¶ 9 The state medical examiner performed an autopsy. The toxicology report conducted as part of the autopsy revealed that Keith had 770 mg of Oxycontin in his system at the time of his death. Tammy testified that she had not given Keith any Oxycontin since his release from the hospital. During oral argument, however, counsel for Tammy admitted that Keith obviously took some unknown amount of Oxycontin after his discharge from the hospital.


¶ 10 Tammy subsequently brought suit against Baptist-DeSoto, Dr. Steuer, Dr. Clark, Dr. Friedman, Dr. Schriner, and John Does 1-10. Her complaint alleged gross negligence, res ipsa loquitor, and breach of contract. According to the docket sheet, Drs. Steuer, Clark, and Friedman were dismissed at various times throughout out the proceedings in the trial court

Dr. Clark was dismissed as a result of the entry of an agreed order dated March 6, 2003. The docket entry indicates that Dr. Friedman was dismissed without prejudice on July 30, 2003, but the docket does not indicate that Tammy ever amended her complaint to add him as a defendant. Dr. Steuer was dismissed with prejudice on May 10, 2005.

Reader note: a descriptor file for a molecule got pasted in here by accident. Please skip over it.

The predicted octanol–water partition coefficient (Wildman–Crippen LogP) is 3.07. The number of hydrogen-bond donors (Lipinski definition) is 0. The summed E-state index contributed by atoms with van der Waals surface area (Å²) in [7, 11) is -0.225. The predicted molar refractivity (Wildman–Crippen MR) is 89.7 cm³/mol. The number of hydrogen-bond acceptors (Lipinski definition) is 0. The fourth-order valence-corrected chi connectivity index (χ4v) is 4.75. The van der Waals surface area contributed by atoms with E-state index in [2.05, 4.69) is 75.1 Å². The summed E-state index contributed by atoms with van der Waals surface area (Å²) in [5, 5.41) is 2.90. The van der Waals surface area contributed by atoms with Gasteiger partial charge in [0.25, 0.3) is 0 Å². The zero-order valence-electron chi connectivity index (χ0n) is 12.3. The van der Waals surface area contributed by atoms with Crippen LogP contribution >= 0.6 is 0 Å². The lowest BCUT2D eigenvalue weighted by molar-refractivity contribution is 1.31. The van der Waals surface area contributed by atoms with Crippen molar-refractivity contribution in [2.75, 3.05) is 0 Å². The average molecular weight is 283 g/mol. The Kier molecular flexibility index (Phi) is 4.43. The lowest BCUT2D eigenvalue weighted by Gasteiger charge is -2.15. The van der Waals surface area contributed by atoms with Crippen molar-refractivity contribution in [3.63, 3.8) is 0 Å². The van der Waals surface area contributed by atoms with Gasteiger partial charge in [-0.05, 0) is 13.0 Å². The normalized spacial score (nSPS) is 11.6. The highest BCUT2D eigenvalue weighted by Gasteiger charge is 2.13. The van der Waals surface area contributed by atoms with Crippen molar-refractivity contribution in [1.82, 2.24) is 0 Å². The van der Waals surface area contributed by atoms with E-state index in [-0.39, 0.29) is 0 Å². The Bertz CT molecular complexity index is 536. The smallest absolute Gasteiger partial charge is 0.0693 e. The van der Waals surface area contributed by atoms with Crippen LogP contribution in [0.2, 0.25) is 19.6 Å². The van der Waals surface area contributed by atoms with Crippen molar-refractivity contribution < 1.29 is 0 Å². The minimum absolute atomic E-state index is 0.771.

¶ 11 Following discovery, both Baptist-DeSoto and Dr. Schriner submitted motions for summary judgment. The trial court granted Baptist-DeSoto's motion for summary judgment. Following a motion for reconsideration, the trial court entered an order granting summary judgment to both Baptist-DeSoto and Dr. Schriner. In that order, the trial court held that "[t]he Plaintiffs must put forth expert testimony" to establish the applicable standard of care, breach of that standard of care, causation, and damages.